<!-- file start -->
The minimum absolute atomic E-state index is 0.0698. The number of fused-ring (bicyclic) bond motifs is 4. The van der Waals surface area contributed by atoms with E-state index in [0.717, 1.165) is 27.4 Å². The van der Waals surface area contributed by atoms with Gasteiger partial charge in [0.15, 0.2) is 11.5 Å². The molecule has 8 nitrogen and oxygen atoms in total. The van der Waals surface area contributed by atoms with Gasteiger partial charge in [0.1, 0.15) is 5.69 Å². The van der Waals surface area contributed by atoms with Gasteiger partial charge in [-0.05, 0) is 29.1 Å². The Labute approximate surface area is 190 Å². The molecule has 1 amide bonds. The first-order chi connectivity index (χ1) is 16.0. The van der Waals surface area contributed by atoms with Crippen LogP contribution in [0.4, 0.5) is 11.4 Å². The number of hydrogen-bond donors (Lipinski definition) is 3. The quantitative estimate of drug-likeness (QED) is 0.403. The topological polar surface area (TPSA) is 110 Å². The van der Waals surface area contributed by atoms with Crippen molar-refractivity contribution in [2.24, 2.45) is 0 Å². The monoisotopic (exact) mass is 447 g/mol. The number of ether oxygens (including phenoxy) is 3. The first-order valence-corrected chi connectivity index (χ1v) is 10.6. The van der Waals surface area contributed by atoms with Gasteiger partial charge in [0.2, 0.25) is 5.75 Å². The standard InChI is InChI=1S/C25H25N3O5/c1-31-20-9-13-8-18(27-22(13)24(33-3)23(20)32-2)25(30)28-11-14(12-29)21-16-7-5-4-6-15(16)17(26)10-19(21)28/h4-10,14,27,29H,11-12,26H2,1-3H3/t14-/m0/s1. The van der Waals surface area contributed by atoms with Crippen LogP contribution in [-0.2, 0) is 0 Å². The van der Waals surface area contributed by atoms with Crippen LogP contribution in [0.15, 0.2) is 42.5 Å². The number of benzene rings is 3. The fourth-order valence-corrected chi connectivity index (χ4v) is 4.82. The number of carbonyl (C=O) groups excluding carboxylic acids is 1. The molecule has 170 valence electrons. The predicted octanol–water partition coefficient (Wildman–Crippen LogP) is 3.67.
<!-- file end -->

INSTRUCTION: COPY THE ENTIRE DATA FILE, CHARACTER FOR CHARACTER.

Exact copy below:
The minimum absolute atomic E-state index is 0.0698. The number of fused-ring (bicyclic) bond motifs is 4. The van der Waals surface area contributed by atoms with E-state index in [0.717, 1.165) is 27.4 Å². The van der Waals surface area contributed by atoms with Gasteiger partial charge in [0.15, 0.2) is 11.5 Å². The molecule has 8 nitrogen and oxygen atoms in total. The van der Waals surface area contributed by atoms with Gasteiger partial charge in [0.1, 0.15) is 5.69 Å². The van der Waals surface area contributed by atoms with Gasteiger partial charge in [-0.05, 0) is 29.1 Å². The Labute approximate surface area is 190 Å². The molecule has 1 amide bonds. The first-order chi connectivity index (χ1) is 16.0. The van der Waals surface area contributed by atoms with Crippen LogP contribution in [0.4, 0.5) is 11.4 Å². The number of hydrogen-bond donors (Lipinski definition) is 3. The quantitative estimate of drug-likeness (QED) is 0.403. The topological polar surface area (TPSA) is 110 Å². The van der Waals surface area contributed by atoms with Crippen molar-refractivity contribution in [2.24, 2.45) is 0 Å². The monoisotopic (exact) mass is 447 g/mol. The number of ether oxygens (including phenoxy) is 3. The first-order valence-corrected chi connectivity index (χ1v) is 10.6. The van der Waals surface area contributed by atoms with Gasteiger partial charge in [0.2, 0.25) is 5.75 Å². The standard InChI is InChI=1S/C25H25N3O5/c1-31-20-9-13-8-18(27-22(13)24(33-3)23(20)32-2)25(30)28-11-14(12-29)21-16-7-5-4-6-15(16)17(26)10-19(21)28/h4-10,14,27,29H,11-12,26H2,1-3H3/t14-/m0/s1. The van der Waals surface area contributed by atoms with Crippen LogP contribution in [-0.2, 0) is 0 Å². The van der Waals surface area contributed by atoms with Crippen LogP contribution in [0.15, 0.2) is 42.5 Å². The number of benzene rings is 3. The fourth-order valence-corrected chi connectivity index (χ4v) is 4.82. The number of carbonyl (C=O) groups excluding carboxylic acids is 1. The molecule has 170 valence electrons. The predicted octanol–water partition coefficient (Wildman–Crippen LogP) is 3.67.